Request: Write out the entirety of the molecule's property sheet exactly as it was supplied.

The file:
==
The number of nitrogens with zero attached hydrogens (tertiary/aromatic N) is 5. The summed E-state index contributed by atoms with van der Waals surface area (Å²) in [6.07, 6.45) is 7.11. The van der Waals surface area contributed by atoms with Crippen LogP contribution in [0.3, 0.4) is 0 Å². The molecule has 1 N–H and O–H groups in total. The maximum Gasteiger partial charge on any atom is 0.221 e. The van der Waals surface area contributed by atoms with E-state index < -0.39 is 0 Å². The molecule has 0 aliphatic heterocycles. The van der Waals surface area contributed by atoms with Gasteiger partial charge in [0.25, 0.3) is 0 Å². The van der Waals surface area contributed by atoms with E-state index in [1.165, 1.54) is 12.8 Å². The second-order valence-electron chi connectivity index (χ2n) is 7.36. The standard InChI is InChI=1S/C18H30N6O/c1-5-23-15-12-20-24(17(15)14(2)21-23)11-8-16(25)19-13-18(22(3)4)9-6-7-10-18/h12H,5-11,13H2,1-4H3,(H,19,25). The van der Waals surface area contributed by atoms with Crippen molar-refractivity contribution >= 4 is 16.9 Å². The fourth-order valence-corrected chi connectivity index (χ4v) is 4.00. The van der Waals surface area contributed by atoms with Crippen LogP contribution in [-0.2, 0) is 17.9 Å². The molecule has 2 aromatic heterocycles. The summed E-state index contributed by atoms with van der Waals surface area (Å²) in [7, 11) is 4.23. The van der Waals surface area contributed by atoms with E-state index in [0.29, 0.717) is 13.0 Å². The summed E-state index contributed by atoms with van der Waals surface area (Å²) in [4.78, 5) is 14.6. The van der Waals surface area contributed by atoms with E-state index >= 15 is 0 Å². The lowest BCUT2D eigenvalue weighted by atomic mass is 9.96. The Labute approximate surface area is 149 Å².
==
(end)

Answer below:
The number of nitrogens with zero attached hydrogens (tertiary/aromatic N) is 5. The summed E-state index contributed by atoms with van der Waals surface area (Å²) in [6.07, 6.45) is 7.11. The van der Waals surface area contributed by atoms with Crippen LogP contribution in [0.3, 0.4) is 0 Å². The molecule has 1 N–H and O–H groups in total. The maximum Gasteiger partial charge on any atom is 0.221 e. The van der Waals surface area contributed by atoms with E-state index < -0.39 is 0 Å². The molecule has 0 aliphatic heterocycles. The van der Waals surface area contributed by atoms with Gasteiger partial charge in [0.25, 0.3) is 0 Å². The van der Waals surface area contributed by atoms with E-state index in [1.165, 1.54) is 12.8 Å². The second-order valence-electron chi connectivity index (χ2n) is 7.36. The standard InChI is InChI=1S/C18H30N6O/c1-5-23-15-12-20-24(17(15)14(2)21-23)11-8-16(25)19-13-18(22(3)4)9-6-7-10-18/h12H,5-11,13H2,1-4H3,(H,19,25). The van der Waals surface area contributed by atoms with Crippen molar-refractivity contribution >= 4 is 16.9 Å². The fourth-order valence-corrected chi connectivity index (χ4v) is 4.00. The van der Waals surface area contributed by atoms with Crippen LogP contribution in [-0.2, 0) is 17.9 Å². The molecule has 2 aromatic heterocycles. The summed E-state index contributed by atoms with van der Waals surface area (Å²) in [7, 11) is 4.23. The van der Waals surface area contributed by atoms with E-state index in [0.29, 0.717) is 13.0 Å². The summed E-state index contributed by atoms with van der Waals surface area (Å²) in [4.78, 5) is 14.6. The van der Waals surface area contributed by atoms with E-state index >= 15 is 0 Å². The lowest BCUT2D eigenvalue weighted by atomic mass is 9.96. The Labute approximate surface area is 149 Å².